* The usual mistake of labeling people in the middle of the distribution as "middle class". When will people finally learn the correct definition of "middle class"? (Hint: one of the major criteria of belonging to the middle class is having a college degree. Only ~1/3 of all adult Americans - the top third of the chart - have college degrees.)

There is a lot of genuine inequality in the US (in most age brackets, mean net worth is about 5x of median net worth), but it's very hard to glean it from this presentation.

Robert Ford said...

Is the data effected by how much it costs to live wherever you live? i don't earn much but it's cheap as can be to live where i do. So i live comfortably...

David Backus said...

I'm with esmith: "There is a lot of genuine inequality in the US, but it's very hard to glean it from this presentation." I ran across a good link to age-related wealth and income recently, don't recall it off hand. Maybe someone else can post it. On cross-sections, this is the latest in a good series by Victor Rios-Rull and colleagues:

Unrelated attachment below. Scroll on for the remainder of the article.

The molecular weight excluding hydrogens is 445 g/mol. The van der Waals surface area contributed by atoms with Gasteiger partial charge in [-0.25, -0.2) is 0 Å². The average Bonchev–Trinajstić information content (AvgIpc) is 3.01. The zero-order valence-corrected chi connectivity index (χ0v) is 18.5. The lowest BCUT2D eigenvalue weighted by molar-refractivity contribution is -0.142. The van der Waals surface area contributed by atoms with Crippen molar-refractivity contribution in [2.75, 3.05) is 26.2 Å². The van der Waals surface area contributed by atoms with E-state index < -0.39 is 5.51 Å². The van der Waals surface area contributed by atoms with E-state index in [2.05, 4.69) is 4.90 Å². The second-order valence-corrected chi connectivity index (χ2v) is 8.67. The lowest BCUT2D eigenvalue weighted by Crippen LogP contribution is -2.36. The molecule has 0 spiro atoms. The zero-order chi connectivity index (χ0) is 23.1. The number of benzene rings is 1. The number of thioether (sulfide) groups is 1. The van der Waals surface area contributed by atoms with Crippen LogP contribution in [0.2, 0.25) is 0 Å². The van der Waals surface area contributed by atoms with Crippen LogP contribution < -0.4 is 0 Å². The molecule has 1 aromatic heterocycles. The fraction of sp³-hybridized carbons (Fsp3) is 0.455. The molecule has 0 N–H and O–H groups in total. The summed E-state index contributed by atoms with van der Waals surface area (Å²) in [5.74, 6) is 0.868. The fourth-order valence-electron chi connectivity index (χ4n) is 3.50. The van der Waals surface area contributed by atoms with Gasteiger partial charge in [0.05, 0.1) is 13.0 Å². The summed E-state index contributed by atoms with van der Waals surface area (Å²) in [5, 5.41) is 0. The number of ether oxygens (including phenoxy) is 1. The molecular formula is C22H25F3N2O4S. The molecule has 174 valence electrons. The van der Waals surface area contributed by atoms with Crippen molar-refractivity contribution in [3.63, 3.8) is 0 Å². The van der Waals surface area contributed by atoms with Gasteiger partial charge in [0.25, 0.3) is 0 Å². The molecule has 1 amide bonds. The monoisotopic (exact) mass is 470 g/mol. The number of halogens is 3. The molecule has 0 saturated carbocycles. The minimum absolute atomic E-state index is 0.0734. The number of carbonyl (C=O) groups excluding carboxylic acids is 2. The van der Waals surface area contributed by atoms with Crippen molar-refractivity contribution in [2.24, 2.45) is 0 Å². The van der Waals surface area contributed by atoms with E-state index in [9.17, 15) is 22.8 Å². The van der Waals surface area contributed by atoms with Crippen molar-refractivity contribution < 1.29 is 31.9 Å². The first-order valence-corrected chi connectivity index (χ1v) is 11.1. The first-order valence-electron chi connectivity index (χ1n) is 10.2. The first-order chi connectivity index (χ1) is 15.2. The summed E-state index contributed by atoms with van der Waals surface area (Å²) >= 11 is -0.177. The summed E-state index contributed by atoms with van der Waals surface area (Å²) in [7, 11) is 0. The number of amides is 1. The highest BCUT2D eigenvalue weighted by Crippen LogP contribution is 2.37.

Once we have the data, the next step is to figure out why. There's little question that last 3-4 decades have been different from the previous three, but harder to say exactly why. For me, I don't want to weigh in on good or bad until I know why and what the alternatives are.

reservoir_dogs said...

It would be a very interesting exercise to plot the income distribution along with the wealth distribution. Clearly, someone with similar incomes near the top could end up with dramatically different wealth based on consumption patterns and investment acumen. What this means is that the one with the high wealth is a better investor. Since most people live a good life materially, including most of the poor, why not leave the money at the hands of a better investor. Better capital allocation makes us all better off.

Hamish Johnston said...

I would be interesting to compare the US to a third-world kleptocracy, I suspect the wealth distribution would be very similar.

Cornelius said...

Once the presenter made the mistake of confusing equitable with equal, I stopped watching. It's a common mistake and probably something left over from our more animalistic past, but I still refuse to engage people who start debates on earnings and wealth with that assumption. Unless someone accepts that an uneven distribution of earnings and wealth can be quite equitable, that person has nothing valuable to teach me; I've already read Marx.

LondonYoung said...

Why just the focus on the U.S.? Does something magic happen when a person sets foot on U.S. soil? (other than, as the AG points out, that the president is no longer authorized to kill you)